Saturday, March 28, 2015

When Nature Calls...

picture by William Warby on flickr
Gardening can be your hobby, livelihood, passion, or all of the above. As gardeners, we should remember that we share this grand planet with other entities. We all have our favorite plants and goals for our unique landscapes. The most pristine landscape should have some plants that benefit wildlife. We don’t have to go all natural but a plant or two tucked into your landscape that benefits our pollinators or other wildlife could make a huge difference. This UT publication gives some great suggestions for plants that benefit wildlife, read. 

I am using wildlife in a broad sense – think of the ladybugs, earthworms, butterflies, bees, birds and other friends of nature. I know we all have “pests” that wreak havoc on our gardens. At my house there is a serious labor of moles that have taken up residence in our yard. 

I have found it amazing that even in Memphis deer eating your landscape can be a problem. I did not realize they had taken up residence in such urban areas. It is a fact I have shared with my Wyoming friends who didn’t realize it either.

Some of Nature's Wyoming Landscaping

Before moving to Memphis, 4 years ago, I worked on a ranch in Wyoming that was returning to natural methods of raising cattle and striving to become a better steward of the environment. Living in a city that has a higher population than the entire state where I used to live has driven home the importance of knowing how my interaction with nature affects the ecosystem. I want my little speck in the universe to be slightly better than it was before I trampled through it.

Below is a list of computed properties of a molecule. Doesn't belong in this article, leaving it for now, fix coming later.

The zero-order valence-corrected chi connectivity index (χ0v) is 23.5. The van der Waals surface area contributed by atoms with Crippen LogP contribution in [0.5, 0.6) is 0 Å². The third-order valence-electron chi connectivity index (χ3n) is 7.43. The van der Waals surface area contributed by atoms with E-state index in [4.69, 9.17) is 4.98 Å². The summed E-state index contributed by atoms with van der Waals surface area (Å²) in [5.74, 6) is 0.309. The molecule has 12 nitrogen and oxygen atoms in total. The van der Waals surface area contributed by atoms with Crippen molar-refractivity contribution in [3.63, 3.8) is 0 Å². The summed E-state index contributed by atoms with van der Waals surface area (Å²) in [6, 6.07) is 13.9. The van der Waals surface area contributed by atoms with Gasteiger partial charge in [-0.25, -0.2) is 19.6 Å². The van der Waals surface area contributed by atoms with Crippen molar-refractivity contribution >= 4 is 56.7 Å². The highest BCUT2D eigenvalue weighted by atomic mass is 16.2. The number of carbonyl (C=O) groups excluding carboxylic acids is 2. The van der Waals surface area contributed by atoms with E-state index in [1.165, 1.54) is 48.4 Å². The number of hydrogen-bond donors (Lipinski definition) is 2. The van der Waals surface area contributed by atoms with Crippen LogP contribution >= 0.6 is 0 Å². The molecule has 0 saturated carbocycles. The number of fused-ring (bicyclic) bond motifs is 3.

picture by Dawn Beattie on flickr

I have been blessed to have the opportunity to hear speakers, such as Doug Tallamy, Carol Reese and others, who remind us we have a responsibility to nature. I feel I have come full circle. I can integrate knowledge learned in Wyoming with my life now in Memphis. Who knew?! 

I would like to challenge everyone to incorporate a plant or two in your landscape that is helpful to our pollinators and other wildlife. Take it one step further and share some of those same plants with your neighbors, friends and family. If we are lucky they will also share and soon Memphis, then Tennessee, then the Mid-South and with any luck the entire US could increase its habitat for the pollinators and other wildlife. Would that be enough positive impact to tip the scales on some of the harm we have caused?

                             So when nature calls, let’s answer with a resounding 
                                                 “I WILL MAKE A DIFFERENCE!"

Dawn B

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